Dr Reddy's Laboratories Limited aims to increase the R&D spend on its three major research programmes, including the reverse cholesterol transport area, in a bid to come out with pathbreaking molecules in the next 7-10 years.
"I have asked the company CEO, G V Prasad, to provide $100 million more for drug research. It is up to him to decide," K Anji Reddy, chairman, DRL, said, adding, "But we intend to scale it up gradually."
Reddy wants the company to invest $100 million in drug discovery every year apart from the amount earmarked for the purpose.
The company's expenditure on drug research in the half-year ended September 2007 stood at million and an equal amount is expected to be spent in the remaining half year.
Reddy said the increase in expenditure on drug research was not an issue when revenues and profits were growing at a faster pace. He was speaking on the theme, 'innovation and research as the growth engine', at the TiE-ISB Connect-2007 in Hyderabad on Thursday.
The chairman's inclination to raise more resources for drug research comes at a time when the company is seeing the early signs of success in all the three tracks of drug research currently underway at its four laboratories including the one at Atlanta in the US.
In the RCT area, PF12ER, a molecule which is expected to reduce the risk of heart diseases, is entering phase one trials in the next couple of months, according to Reddy. The company has already applied for patent for drug-gata 1 activation through its Atlanta laboratory in the US.
In another breakthrough, a European company in its recent animal trials found the DRS 15725 in 50 mg dosage to be as effective as biologic drug Ambro, which is used in the treatment of rheumatoid arthritis. "While the Ambro is sold at $50,000 for one shot, this smaller molecule can be sold at $1.5 to $2.5 a tablet," he said.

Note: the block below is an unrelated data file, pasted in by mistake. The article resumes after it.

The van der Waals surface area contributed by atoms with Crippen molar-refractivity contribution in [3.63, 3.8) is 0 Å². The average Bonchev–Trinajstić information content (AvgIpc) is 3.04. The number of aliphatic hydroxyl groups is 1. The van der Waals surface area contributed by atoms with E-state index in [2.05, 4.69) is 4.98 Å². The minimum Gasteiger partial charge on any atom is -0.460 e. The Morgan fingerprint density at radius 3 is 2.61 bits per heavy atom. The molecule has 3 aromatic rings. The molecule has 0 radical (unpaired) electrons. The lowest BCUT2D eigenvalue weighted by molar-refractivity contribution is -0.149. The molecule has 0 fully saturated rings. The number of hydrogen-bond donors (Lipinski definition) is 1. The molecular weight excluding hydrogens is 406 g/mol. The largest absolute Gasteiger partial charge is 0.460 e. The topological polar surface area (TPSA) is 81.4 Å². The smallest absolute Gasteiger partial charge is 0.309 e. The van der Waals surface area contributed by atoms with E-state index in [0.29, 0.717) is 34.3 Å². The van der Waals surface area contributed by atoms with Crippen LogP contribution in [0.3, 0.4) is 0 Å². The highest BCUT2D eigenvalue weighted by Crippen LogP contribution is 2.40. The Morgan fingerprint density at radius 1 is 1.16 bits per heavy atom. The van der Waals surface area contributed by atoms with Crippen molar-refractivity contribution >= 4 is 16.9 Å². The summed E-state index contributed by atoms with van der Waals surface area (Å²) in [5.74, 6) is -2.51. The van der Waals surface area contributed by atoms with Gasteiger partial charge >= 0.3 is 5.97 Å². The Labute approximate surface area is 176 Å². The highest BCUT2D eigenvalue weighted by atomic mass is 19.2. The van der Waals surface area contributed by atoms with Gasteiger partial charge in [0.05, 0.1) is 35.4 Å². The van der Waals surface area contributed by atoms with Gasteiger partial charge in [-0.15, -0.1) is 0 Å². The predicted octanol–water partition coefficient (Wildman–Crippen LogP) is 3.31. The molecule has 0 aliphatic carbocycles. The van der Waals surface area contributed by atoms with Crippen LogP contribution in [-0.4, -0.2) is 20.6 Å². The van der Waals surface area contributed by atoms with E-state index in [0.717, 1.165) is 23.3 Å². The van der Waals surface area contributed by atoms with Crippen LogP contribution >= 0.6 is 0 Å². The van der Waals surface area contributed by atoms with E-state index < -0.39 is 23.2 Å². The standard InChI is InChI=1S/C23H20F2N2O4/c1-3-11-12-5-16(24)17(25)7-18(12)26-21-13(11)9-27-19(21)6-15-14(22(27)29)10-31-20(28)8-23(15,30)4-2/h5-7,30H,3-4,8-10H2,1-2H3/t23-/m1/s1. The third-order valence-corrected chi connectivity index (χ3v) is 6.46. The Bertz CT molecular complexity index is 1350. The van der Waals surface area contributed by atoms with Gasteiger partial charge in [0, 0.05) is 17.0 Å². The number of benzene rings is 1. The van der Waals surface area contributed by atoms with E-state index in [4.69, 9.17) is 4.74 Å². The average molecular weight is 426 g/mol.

He also claimed the frontrunner status for his company in the AMPK activation research area, where the molecule that causes overexpression of the enzyme concerned is expected to provide effective anti-ageing and anti-diabetic solutions.
Besides, the company hopes to launch Balaglitazone, a drug used in diabetes management, in 2010-11. Reddy hopes it to be the country's first drug molecule to enter the market. It is considered as a better drug than two similar compounds, which command $2 billion business at present.
Balaglitazone is being co-developed with Danish company Rheosciences, which has offered close to $60 million to Dr Reddy's for exclusive rights over the drug in the US and China markets.
The company is planning to launch the modified version of red heart pill, used in the treatment of heart ailments, in India in a year.
Though the drug carries a huge business potential, the company does not want to apply for a patent. "We want it to be a WHO drug and do not intend for a patent," he said.
"Providing affordable medicines to people has always been our priority. By introducing drugs at affordable prices, I forced the Indian industry not to resort to profiteering," Reddy pointed out.